The intensity of the screams rumbling within the imposing Red Sea Mall could mean only one thing: there is a Bollywood star in Jeddah. The star in question is Ranveer Singh, one of the honorees at this year’s Red Sea Film Festival. The star accepted his award from actor Sharon Stone on the stage of the Ritz-Carlton Hotel a few hours after his talk at the glitzy festival opening ceremony.
Singh was welcomed by a feverish crowd at the festival, with fans lining up the corridors of the Vox cinema in the hopes of taking a photograph with the leading man. The actor welcomed the audience’s reception, claiming “I didn’t expect this energy in the room but I’m all for it,” before going on to call his fans “the wind beneath my wings.”
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This is Singh’s second visit to the festival, having attended the inaugural edition with the event’s closing film, Kabir Khan’s “83.” Singh fondly recalled his 2021 visit, calling it an “unforgettable experience.”
“Nothing excited me more than movies,” said the actor of discovering his love of cinema during his childhood. “I was very inspired by the larger-than-life heroes that we would see in Bollywood and Hollywood cinema.” Singh went on to meet one of his heroes during the festival’s opening ceremony, actor Johnny Depp, who was also present at the gala. “One of my screen idols is in the audience. Thank you for everything you have taught me about the crafts as a master of transformation and versatility. I’m inspired by you.”
Versatility is one of the actor’s main goals, with Singh dedicating much of the talk to commenting on how Indian cinema has diversified over the last two decades. The actor described the current state of his national cinema as “multigenre” and reinforced his desire to become a chameleon not only physically but also when it comes to mentally and emotionally embodying his characters. “If I watch the movie back and can’t see a trace of myself, that’s a victory. I give myself a pat on the back in these moments.”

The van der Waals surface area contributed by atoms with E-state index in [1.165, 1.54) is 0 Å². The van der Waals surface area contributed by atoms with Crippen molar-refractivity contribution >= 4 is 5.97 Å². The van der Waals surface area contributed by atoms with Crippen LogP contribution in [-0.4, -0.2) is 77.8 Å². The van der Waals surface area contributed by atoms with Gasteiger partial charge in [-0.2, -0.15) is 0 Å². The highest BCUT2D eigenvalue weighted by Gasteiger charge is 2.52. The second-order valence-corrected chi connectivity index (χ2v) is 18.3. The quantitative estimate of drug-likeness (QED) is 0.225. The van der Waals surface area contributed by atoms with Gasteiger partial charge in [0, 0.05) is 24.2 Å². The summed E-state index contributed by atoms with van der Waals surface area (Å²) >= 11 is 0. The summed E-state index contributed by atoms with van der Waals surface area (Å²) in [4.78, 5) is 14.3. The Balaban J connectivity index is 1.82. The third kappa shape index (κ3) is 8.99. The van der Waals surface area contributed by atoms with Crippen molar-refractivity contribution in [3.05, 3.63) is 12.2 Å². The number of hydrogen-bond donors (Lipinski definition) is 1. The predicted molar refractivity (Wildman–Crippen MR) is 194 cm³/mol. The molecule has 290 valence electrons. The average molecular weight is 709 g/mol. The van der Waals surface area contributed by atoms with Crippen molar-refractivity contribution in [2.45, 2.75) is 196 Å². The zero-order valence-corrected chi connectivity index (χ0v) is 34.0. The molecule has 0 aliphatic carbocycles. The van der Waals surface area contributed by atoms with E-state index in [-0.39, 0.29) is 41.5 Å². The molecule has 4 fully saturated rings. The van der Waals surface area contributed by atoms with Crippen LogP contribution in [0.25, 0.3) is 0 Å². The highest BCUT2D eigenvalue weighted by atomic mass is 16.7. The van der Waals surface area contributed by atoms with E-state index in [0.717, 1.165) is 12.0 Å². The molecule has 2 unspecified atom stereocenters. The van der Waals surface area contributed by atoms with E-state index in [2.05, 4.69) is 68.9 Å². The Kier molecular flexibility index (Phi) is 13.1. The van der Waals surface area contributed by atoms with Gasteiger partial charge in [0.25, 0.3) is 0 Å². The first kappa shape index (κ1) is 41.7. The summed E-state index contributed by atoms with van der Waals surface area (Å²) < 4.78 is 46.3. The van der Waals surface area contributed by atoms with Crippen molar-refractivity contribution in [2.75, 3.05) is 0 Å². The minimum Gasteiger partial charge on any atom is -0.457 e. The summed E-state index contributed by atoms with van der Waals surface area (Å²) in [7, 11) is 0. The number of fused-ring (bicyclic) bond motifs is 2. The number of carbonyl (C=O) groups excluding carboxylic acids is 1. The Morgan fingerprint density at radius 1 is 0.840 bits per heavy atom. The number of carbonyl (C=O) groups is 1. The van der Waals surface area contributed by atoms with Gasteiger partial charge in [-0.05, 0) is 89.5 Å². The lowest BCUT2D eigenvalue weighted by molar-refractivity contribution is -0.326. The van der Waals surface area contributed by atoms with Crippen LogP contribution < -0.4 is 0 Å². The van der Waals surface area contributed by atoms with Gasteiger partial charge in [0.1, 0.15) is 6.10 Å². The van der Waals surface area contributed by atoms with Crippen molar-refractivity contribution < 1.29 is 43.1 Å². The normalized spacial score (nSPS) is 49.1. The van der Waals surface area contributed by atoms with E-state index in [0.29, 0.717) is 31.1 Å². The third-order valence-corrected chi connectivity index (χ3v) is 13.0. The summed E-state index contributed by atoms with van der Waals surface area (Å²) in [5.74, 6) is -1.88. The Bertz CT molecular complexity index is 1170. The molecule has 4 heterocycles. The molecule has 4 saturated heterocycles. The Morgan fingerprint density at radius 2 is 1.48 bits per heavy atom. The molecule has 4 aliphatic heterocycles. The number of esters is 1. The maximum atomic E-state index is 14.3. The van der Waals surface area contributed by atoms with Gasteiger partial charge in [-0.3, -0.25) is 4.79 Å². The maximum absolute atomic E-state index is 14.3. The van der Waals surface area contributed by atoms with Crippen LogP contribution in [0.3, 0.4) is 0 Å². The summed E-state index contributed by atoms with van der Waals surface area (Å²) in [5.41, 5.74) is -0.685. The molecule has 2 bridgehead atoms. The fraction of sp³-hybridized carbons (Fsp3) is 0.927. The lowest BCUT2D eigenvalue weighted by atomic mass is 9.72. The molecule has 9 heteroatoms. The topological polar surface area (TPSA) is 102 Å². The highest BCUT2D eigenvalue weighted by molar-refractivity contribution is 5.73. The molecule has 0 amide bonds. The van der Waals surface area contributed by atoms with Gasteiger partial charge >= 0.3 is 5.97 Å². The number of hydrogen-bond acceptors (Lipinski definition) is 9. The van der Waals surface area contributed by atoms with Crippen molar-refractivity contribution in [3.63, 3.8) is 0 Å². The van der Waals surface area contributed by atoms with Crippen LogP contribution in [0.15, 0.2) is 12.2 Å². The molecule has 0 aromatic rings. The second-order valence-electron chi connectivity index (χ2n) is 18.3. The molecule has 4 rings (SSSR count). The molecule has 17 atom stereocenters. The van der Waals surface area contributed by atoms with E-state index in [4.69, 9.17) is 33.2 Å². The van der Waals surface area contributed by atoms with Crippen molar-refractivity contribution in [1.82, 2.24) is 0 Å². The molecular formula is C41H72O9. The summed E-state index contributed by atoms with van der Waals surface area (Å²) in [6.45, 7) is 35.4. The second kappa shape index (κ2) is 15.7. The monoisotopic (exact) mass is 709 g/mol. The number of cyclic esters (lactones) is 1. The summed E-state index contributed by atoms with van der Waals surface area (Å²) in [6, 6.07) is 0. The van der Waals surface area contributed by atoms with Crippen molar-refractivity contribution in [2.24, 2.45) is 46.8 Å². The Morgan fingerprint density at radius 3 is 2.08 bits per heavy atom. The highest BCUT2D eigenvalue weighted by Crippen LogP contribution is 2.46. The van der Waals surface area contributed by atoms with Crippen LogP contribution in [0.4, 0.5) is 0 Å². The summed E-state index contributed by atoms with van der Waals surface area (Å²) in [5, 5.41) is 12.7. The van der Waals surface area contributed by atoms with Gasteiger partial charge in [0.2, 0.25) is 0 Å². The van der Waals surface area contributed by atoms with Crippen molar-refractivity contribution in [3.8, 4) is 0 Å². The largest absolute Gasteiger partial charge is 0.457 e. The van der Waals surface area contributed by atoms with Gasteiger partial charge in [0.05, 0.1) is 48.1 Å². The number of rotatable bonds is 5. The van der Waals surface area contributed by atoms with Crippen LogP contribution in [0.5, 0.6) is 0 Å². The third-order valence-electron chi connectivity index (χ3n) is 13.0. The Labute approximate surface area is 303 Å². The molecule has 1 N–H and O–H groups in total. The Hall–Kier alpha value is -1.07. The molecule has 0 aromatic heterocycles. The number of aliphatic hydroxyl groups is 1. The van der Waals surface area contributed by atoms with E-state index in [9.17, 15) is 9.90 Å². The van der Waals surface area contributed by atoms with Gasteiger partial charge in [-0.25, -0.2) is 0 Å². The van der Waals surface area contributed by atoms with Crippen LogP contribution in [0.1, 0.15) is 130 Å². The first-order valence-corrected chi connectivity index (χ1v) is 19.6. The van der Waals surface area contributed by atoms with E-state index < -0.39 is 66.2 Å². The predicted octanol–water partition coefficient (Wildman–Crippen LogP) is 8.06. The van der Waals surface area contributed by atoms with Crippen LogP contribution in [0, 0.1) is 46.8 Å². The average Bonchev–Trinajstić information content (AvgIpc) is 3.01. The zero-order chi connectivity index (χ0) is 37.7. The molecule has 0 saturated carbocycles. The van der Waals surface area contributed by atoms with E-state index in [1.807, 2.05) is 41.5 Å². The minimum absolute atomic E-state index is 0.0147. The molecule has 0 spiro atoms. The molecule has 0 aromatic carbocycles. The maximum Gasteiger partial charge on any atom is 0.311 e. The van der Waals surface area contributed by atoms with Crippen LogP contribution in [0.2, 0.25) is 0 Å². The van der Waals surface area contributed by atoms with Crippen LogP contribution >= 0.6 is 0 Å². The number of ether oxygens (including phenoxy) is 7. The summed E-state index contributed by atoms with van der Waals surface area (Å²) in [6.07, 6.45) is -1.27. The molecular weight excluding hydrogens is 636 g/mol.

Despite this appreciation for taking on new challenges, Singh remains fond of revisiting beloved characters. The actor is currently shooting Rohit Shetty’s “Singham Again,” in which he is set to reprise the titular role in 2018’s hit film “Simmba.” “I’m very excited to be reprising the role. It’s a delight because it is such a lovable character and I cannot tell you how much fun it’s been to shoot so far.”
The film will mark yet another collaboration between Singh and his wife, actor Deepika Padukone. The beloved Bollywood couple first met in Sanjay Leela Bhansali’s adaptation of “Romeo and Juliet,” 2013’s “Ram–Leela,” and went on to co-star in other major productions such as Sanjay Leela Bhansali’s “Bajirao Mastani” and “Padmaavat.” “[My wife] understands the challenges and difficulties of the work. I’m very lucky that I have an artist as a life partner,” he said to a collective swoon from the audience.
Speaking on the pressure of making the right decisions for his career under such a glaring spotlight, Singh said he felt “all his decisions have landed correctly,” going on to add, “In the last five years, we have seen a seismic shift in the entertainment world, with streaming and social media entering our lives.”
“Social media has changed the meaning of celebrity,” he continued. “Everybody can be a content creator and a performer now. I think the biggest change I’ve seen in the last decade, however, is the advent of streaming. The binary of what belongs in theaters versus the content you can consume at home is very, very clear now. Hollywood has already experienced this stretching of the binary a decade ago, but back home in India this has happened almost overnight after the pandemic.”
Singh commented on how films that have once attracted audiences to theatres no longer do so because viewers “would rather watch films at home,” emphasizing that cinemas nowadays are reserved for “spectacles” and “experiences that warrant a giant screen.” The giant screen experience is exactly what the actor aims to attach himself to, stating that “forging a bond and sitting together as a community in this magical dark chamber where we tell stories is the most magical thing.”
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